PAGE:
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White House speechwriter John McConnell ‘86 presents convo

<ast Friday’s convocation was presented by alumnus John McConnell, a White House speechwriter who served during the entire eight years of the Bush and Cheney administration.

McConnell graduated from Carleton in 1986 with a bachelors in economics and then went on to Yale Law School where he graduated in 1989. He later joined the national campaign staff of George W. Bush in Austin, Texas in 2000, after which he went on to work in the White House.

This was McConnell’s first visit to Carleton after graduation day in 1986. He reminisced that his greatest memories of Carleton were of the people. He thanked Professor Bob Will, who is an inspiration to him “from that day to this”; Professor George Soule, for instilling in him a love for Shakespeare that remains to the day; and Professor Steven Schier, whose classes McConnell urged students to take.

“Give yourself a treat; but also give yourself plenty of time to do those assignments,” he said of Professor Schier‘s classes. McConnell went on to thank Professor Susan Jaret McKinstry, whose class on rhetoric he took freshmen year.

“And if you think about it, she must be very happy to know that no one has had such influence on the speeches of George W. Bush and Cheney as she did,” a declaration that was met with thunderous applause and much laughter from the audience.

McConnell thanked Martha Paas, Steve Strand and Mark Kanazawa and other members of the economics department who “gave me advice and self confidence.”

McConnell reminisced about his first class at Carleton, which was taught by Paul Wellstone. McConnell remembered how every time he saw him after his student days at Carleton, Wellstone would say, “you told me you would vote for me even though you are a Republican!”

While the chance to vote for Senator Wellstone never arose, McConnell said that he would have of course voted for him, as “friendship comes first and political affiliation later.”

McConnell spoke about his passion for politics, which began early in life. At the age of 16 he was appointed as a U.S. senate page. At Carleton, all his friends and professors knew of his deep interest in politics.

According to Professor Schier, McConnell arrived at school a Republican and a Reagan fan, which was and is a rarity for Carleton. Professor Schier also attested to McConnell’s friendliness, high integrity, and stated that he was one of the smartest students in his class.

McConnell’s original career plan was to come back to the midwest after getting his law degree from Yale and to start practicing law, get involved in the community and eventually run for office.

But as fate would have it, after graduating from Yale, McConnell found an internship for a judge in the Supreme Court and was subsequently hired by Vice President Dan Quayle. McConnell said that he was not hired because his “resume dazzled everybody,” but rather because he had good recommendations, he was available to work immediately and was willing to work for very little money. “It is amazing how fast you can get a position if you meet all three of those criteria,” he said.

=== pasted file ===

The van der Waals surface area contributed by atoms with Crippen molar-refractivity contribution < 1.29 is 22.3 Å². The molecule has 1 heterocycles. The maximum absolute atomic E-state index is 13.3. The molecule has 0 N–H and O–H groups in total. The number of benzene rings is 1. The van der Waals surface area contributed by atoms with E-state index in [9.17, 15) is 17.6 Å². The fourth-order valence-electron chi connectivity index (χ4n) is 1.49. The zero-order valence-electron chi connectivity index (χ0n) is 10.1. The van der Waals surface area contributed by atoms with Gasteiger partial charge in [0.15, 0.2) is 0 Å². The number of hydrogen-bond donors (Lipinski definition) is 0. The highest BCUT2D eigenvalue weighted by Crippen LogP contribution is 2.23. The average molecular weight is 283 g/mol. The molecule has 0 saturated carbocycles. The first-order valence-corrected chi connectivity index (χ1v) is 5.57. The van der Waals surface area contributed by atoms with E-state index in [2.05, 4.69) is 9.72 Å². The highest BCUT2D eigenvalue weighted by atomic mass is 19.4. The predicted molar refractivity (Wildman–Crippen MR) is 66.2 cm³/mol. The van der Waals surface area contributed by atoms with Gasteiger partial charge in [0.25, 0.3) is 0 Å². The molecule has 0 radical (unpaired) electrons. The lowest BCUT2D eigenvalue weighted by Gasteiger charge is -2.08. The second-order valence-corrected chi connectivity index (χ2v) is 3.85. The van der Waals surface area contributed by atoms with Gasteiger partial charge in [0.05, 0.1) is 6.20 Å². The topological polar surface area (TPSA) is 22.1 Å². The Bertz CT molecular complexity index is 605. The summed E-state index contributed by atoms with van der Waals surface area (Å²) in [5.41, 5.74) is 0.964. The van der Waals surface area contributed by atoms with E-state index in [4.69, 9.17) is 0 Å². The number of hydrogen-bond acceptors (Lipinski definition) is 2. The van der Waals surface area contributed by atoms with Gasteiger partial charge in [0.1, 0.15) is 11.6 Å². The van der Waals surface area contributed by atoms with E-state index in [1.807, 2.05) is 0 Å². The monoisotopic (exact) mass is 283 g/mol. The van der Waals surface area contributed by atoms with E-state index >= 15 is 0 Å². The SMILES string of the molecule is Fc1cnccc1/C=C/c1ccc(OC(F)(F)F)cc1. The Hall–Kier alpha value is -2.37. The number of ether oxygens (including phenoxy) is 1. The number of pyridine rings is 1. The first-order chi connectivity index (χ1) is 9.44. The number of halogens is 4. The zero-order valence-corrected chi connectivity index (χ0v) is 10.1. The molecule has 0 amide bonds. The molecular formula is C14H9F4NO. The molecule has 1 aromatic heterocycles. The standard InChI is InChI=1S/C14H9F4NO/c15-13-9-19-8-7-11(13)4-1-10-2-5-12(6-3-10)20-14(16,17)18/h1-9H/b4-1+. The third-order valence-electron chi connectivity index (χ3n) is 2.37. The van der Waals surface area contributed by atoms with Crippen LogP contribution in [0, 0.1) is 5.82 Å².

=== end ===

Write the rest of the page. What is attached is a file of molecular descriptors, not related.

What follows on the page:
Years later, when the opportunity arose to work on George W. Bush’s election campaign in Austin, Texas, McConnell became part of his speechwriting team.

After Bush won one of the closest elections in history, McConnell and his team went to the White House. They were charged with composing an overwhelming number of speeches. As McConnell learned, when you have no alternative, there is no problem: you do what you have to do.

President Bush was very involved in the editing process, McConnel said. When rehearsing for the State of Union address in 2003, President Bush did not like the conclusion.

“‘What I want to say is that the humanity we prize is not America’s gift to the world; but the Almighty’s gift to all humanity,’” McConnell quoted President Bush. Those exact words went into the speech.

McConnell said that the greatest thing about his job was that he wrote for somebody he liked.
“You are working with the President of United States who is the successor of many great men and yet I never thought the less of him for it, he was always the good guy and it was good to know that one of the most powerful people on the earth was also one of the least pretentious,” McConnell said.

“He knew everyone’s name who had any dealing with him and he always trusted his aides. He has a famous outwardly warm personality and while Vice President Cheney has a different perception of his personality, I can easily say that no one has been so nice to me in my career as Vice President Cheney. He was always decent, good humored.”

McConnell shared his experience of how on the morning of September 11, he was supposed to meet Vice President Dick Cheney regarding a speech he was writing for him. When he went into the office, Vice President Cheney was staring at the television. McConnell sat there with him and watched the horrible scene unfold as the second plane crashed into the World Trade Center.

McConnell told the audience that political views are never a good proxy for personal character. “Whatever divides the good and the bad is not the party line, I am certain of that. I admire politicians, I have dealt with a lot of them and it takes a lot to go there and put everything on line and live with the challenges of that kind of life.”

McConnell told the students that in his experience, if things do not go your way, you should not give up, because the test is not the success of your ideals, but your loyalty to them.

“I worked on four national campaigns and only once the guy I was working for got the most number of votes and yet I ended up having all these experiences; it’s the defeats that should keep you going.”

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